Autoguider Calibration

In order to properly control the mount, MaxIm DL must calibrate the system. The exact orientation of the autoguider, the focal length of the guide telescope optics, and the speed of the motor drive all affect the calibration.

For best results, place a bright star in the field of view of the autoguider imager, near the center of the field. Take an exposure using the Guide tab’s Expose mode; the guide star will be picked automatically, or you can click on one using the mouse. Now start the calibration function by selecting the Calibrate mode and clicking Start. MaxIm DL will take a series of five full-frame exposures, moving the mount between each exposure. This will allow it to determine how fast the mount moves in each direction. The motion between successive exposures are in the +X, -X, +Y, and then -Y direction.

The star must move at least five pixels between each exposure for an accurate measurement, and preferably more. If the star does not move at least five pixels, an error message will be displayed at the end of the calibration cycle. The algorithm can be confused if another star appears in the frame; to minimize this risk, it always uses the star with the brightness most similar to that measured in the first image.

If the star does not move far enough, or moves too far (i.e. the star leaves the field), the duration of the calibration move commands can be adjusted by clicking the Settings command and changing the Cal. Time fields (measured in seconds). A longer calibration time will increase the motion of the star; a shorter time will decrease the motion. Typical values range from five to ten seconds, depending on the correction speed, focal length, and pixel size.

Using the Guide tab’s Settings dialog, you can also set a Backlash setting to run out any backlash caused by changing the direction of motion (also entered in seconds). See below for more information.

The X and Y Aggressiveness controls on the Guide tab allows you to adjust how vigorously star motions are tracked out in each axis. An aggressiveness setting of 10 means that the autoguider attempts to track out 100% of the motion, whereas a setting of 1 means that the autoguider only tracks out 10% of the motion. Lowering the setting will effective create a running average effect, which may help with tracking gradual drift while ignoring the random effects of seeing. If the setting is too low the guider may not be able to keep up with the drift rate; this may be a problem if your RA drive has large periodic error.  If your mount has very low/slow periodic error and low drift, an Aggressiveness of 3 or so should provide good results.  If your mount has larger or faster periodic error than a Aggressiveness of 8 may be necessary.  In general it is best to avoid using 10 because that can result in guider instability. Also note that the effective Aggressiveness can be affected by the accuracy of the autoguider calibration.  If, for example, there is a large amount of uncorrected backlash the calibration measurement may be low, resulting in more aggressive guiding than expected. You should experiment to determine the best setting for your particular telescope. Normally the controls for each axis can be set to the same value.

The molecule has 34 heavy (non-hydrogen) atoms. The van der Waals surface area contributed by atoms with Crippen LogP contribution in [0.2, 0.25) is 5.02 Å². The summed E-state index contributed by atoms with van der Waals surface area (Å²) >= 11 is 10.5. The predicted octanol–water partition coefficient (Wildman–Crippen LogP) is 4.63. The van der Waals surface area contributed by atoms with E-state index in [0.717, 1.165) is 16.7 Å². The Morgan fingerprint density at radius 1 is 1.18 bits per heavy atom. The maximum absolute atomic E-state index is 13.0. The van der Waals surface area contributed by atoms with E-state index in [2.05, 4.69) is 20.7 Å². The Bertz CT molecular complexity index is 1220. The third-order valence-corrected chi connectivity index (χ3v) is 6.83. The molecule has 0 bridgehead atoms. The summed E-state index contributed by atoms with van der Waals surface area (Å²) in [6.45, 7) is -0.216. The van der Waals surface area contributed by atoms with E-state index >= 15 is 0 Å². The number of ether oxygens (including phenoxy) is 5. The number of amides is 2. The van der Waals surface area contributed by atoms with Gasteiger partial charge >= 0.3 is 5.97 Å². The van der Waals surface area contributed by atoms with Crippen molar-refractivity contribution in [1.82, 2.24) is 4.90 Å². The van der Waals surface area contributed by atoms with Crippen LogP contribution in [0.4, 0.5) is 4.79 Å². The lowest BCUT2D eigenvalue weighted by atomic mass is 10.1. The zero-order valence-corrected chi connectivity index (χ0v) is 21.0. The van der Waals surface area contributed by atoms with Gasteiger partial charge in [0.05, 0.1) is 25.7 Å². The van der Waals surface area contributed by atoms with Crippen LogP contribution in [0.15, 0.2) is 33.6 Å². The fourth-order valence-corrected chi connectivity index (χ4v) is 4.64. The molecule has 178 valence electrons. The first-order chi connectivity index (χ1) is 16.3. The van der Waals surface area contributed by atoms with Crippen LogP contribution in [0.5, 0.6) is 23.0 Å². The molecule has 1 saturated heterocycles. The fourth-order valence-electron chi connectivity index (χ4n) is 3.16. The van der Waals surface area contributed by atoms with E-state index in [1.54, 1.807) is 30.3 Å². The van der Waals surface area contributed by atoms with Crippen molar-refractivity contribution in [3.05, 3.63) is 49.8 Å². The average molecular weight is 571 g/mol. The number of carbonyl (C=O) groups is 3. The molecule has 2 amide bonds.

The calibration may also be adjusted manually using the Settings command. The X Speed and Y Speed parameters allow you to enter the apparent speed of motion of the star during guide corrections in pixels per second. For example, if the star moves three pixels in one second, the speed is 3 pixels per second. The number can be negative if a positive correction causes a negative motion. If the autoguider sensor is not aligned with the telescope axes, the rotation angle is entered in Angle (deg).